“That’s what he does,” said Sixers coach Brett Brown. “That’s who he is. That’s who he’s always been. He sort of just grabbed the team and put them on his back.”

First came the jab step then the 6-foot-4 Wade stepped back and launched it over the 6-10 Simmons.

“This was the toughest shot I had to make since I’ve been back,” Wade said.

Said Kelly Olynyk: “It’s basically witnessing history right there.”

AmericanAirlines Arena exploded but 5.9 seconds remained. The Heat, though, were forced to dodge one more Sixers 3-point attempt when a breakdown left JJ Redick wide open. But Redick was short, sealing the Heat victory and pushing their record to 32-29, one game behind seventh-seed Philadelphia.

“That’s the difference between a head coach enjoying his glass of wine or staying up all night second guessing every single decision,” said Spoelstra, whose team continues its five-game homestand Thursday with a 7:30 tip against the Lakers.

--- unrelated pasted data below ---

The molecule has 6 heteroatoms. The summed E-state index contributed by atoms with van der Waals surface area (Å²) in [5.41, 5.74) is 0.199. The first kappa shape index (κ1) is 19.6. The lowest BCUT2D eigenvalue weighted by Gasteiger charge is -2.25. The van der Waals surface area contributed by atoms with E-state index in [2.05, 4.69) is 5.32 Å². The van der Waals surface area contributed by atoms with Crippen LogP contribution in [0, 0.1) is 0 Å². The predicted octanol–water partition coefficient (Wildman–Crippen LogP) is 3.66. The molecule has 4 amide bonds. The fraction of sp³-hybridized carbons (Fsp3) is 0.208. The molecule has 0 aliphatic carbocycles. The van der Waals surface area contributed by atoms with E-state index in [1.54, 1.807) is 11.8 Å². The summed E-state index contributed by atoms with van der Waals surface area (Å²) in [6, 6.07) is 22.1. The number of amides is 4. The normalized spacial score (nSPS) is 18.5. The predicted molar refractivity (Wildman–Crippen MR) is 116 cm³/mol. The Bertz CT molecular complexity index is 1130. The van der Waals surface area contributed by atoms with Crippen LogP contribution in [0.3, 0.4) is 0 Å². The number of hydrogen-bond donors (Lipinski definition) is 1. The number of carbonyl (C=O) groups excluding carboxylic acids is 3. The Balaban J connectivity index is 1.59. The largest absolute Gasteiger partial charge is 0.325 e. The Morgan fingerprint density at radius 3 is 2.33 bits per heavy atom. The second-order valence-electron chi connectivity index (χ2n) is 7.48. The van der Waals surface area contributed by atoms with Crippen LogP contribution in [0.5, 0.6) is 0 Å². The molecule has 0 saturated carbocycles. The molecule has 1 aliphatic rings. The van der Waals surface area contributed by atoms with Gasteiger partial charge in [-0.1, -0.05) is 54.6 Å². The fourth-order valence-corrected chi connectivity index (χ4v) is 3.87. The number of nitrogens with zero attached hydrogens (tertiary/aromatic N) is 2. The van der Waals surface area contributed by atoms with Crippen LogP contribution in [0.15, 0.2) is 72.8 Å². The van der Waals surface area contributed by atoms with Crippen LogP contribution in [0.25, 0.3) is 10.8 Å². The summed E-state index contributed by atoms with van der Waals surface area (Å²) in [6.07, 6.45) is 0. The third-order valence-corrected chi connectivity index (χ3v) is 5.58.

And if there is any doubt that Wade is the new go-to guy, since returning he leads Miami with 5.2 points and 4.3 shots per game in the fourth quarter. Wade, though, was thinking of those last shots in Philadelphia and New Orleans and referenced that Pelicans game when the Heat trailed by one-point in the final seconds and Wade tossed the ball to Richardson on the inbounds but got it right back. He said Richardson could have taken the ball but instead he trusted Wade.

“And I missed the shot,” Wade said. “So, this time it was just getting an opportunity. I wanted to be better.”

And it could not have been any better.

When the shot went in, Wade bounced around the arena floor pointing to his uniform jersey with a phrase he coined during his 13 seasons as a member of the Heat before he left for Chicago in 2016: “This is my house.”

“It definitely felt good to be in the environment I remember being (in) and seeing the court the way I remember seeing it,” Wade said.

Spoelstra and Wade both referenced Monday’s practice, saying something clicked. Spoelstra said the Heat saw something that day they had not seen since Wade was acquired from Cleveland on Feb. 8.